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Tuesday, December 15, 2009

Three "Not So Obvious" Obvious Things about Virtual Worlds

A Virtual Immersive Environment is Not a Parallel Universe, It is an Alternative Reality. While it is possible to make a 3D virtual immersive environment (VIE) look exactly (or pretty darn close) to your actual office building or training room or college campus...what's the point? The real power of a virtual immersive environment is the ability to transport the learner or collaborators into an environment that is ideally suited for the learning or collaborating that needs to take place and this usually requires an altering of the spaces.

If a college class is studying the Antarctic, take a virtual field trip. If you are teaching sales representatives about an implantable medical device, take them to a virtual surgery...have them be a virtual patient. Use the virtual world to alter the normal bounds of distance and place. When designing virtual spaces, alter them to make the space little larger than normal to accommodate navigating the avatar, reconsider the roof of a building (no weather in virtual worlds), hold a class meeting in a garden or a brainstorming session to discuss crowd control in a subway. Use virtual world locations to alter time and space to feed brainstorming sessions. Alter the normal course of business in a manufacturing organization by having a production meeting in a replica of your biggest customer's plant.

Alter the frequency of interactions by building in-world templates of key locations. For example, I used to do some consulting for a large toy retailer and they created an actual replica of model store. They would bring in merchandisers and others into the actual store to look at layout and determine toy placement. This was a time consuming and expensive process and could only be done infrequently because of the expense of travel. If a virtual replica of the store existed, the merchandisers and toy manufacturers could meet every week in a virtual store to brainstorm and "walk the isles." The virtual version alters the reality of having to meet "every once in a while" in the store and creates the ability to meet more frequently in a proxy for physical store.

Virtual Immersive Environments are Not a Panacea. Virtual immersive environments do not magically align learning objectives with authentic work tasks, they do not overcome poorly designed sales training, they do not make a novice into an expert in one or two sessions. They are not magic. They are a tool. Too often when a new technology...any new technology (including Social Media) comes onto the "Learning and Development" radar, the technology gets treated as the answer for everything...until we is not.

To avoid this fate, take a careful look at the types of applications that leverage the power of virtual immersive environments and lead with those applications. Collaboration over distance, immersing someone in a realistic sales environment, prototyping activities, any activity that requires group coordination like first responder training or acting in a dangerous location like a nuclear plant or war zone or even a busy intersection. Virtual Immersive Environments make sense when the learning requires immersion in a particular environment, they don't make sense when teaching the memorization of medical terms.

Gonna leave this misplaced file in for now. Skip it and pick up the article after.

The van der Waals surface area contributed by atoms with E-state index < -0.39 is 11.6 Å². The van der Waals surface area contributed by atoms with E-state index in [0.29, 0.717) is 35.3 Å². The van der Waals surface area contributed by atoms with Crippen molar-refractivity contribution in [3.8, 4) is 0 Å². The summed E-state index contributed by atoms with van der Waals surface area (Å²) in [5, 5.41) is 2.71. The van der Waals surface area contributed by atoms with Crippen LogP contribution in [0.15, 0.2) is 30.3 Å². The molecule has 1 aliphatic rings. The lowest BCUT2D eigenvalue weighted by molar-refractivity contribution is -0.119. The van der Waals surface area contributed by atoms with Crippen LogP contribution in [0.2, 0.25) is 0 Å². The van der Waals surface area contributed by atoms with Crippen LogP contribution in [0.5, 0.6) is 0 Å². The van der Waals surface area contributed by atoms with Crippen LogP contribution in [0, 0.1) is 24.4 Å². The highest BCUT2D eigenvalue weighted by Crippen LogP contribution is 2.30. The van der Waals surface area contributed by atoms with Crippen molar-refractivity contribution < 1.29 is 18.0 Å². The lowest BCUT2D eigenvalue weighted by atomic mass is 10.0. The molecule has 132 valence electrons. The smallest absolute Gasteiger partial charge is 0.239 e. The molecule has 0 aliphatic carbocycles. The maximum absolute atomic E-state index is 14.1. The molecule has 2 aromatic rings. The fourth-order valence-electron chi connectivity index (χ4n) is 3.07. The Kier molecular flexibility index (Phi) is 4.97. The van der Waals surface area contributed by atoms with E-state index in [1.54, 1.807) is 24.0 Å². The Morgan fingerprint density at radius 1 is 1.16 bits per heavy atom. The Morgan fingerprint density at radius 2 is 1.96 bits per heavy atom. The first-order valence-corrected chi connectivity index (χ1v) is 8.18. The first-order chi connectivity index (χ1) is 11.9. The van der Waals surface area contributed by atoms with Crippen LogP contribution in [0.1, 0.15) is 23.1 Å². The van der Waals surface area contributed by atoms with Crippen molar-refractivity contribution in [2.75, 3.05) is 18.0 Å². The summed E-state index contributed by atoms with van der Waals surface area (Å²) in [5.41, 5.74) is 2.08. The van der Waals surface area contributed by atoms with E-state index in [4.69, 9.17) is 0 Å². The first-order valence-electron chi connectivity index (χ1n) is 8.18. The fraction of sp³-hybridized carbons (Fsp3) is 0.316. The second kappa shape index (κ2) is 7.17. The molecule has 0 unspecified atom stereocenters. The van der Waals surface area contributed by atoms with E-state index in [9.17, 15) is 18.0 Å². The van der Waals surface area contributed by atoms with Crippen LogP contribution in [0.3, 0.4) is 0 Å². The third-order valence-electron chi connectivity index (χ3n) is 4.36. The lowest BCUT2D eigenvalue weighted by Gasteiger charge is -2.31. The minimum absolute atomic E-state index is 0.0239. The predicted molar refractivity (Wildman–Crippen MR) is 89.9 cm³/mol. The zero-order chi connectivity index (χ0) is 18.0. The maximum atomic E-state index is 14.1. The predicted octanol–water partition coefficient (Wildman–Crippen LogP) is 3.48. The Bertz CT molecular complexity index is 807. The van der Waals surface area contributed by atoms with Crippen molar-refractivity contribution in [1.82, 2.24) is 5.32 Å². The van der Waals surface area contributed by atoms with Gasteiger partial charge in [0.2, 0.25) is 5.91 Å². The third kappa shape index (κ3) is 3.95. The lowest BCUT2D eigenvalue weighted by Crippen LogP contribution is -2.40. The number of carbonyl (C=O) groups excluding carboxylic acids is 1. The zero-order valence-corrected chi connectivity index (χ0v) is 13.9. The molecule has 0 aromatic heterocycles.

You Gotta Get In To Get It. You can talk until you are blue in the face but a person who has never experienced being in a virtual world is not going to understand the advantages, disadvantages and affordances of a virtual existence unless and until they enter a virtual immersive environment. One cannot understand why he or she would want to be an avatar without the experience of being an avatar. In this case, less talk and more experience in-world is needed. Once people get into a virtual immersive environment and experience the value of an altered reality, they tend to understand why virtual worlds make sense.

Speaking until "Blue in the Face" doesn't help someone get VIEs.

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subquark said...

Indeed, virtual worlds are not a panacea for eLearning or any type of education. Merely another channel or tool to use.

My viewpoint comes from 7 years as a college professor, 10 years as an eLearning multimedia developer, 3 years owning 12 sims in Second Life and now having a private grid in Reaction Grid.

I also create video tutorials using virtual worlds as alternatives to Maya, Blender 3D, Studio 3D Max, and speak about this at conferences.

In my opinion, virtual worlds help illustrate things that would be hard otherwise (such as your Antarctica and surgery examples).

We went from teaching in the real world and drawing in the dirt with a stick (as Plato did) to using textbooks with photographs to online versions of the same.

These are wonderful tools to approximate the real world as well as explore fantastical concepts.

Thank you for the nice post.

Justin Clark-Casey (justincc) said...

Extremely interesting thoughts Karl. I agree with you entirely - I'm always amused when people simply recreate in-world classrooms in virtual environments, it seems to considerably miss the point.

What would you say are the most important things in encouraging the creation of such varied environments. Environment portability (the ability to load and save entire environments to different machines), easy environment creation, rich interactivity, graphical fidelity, etc.? I'd be particularly interested in your thoughts in the context of open-source virtual environment platforms (such as OpenSim) where anybody can host their own VE.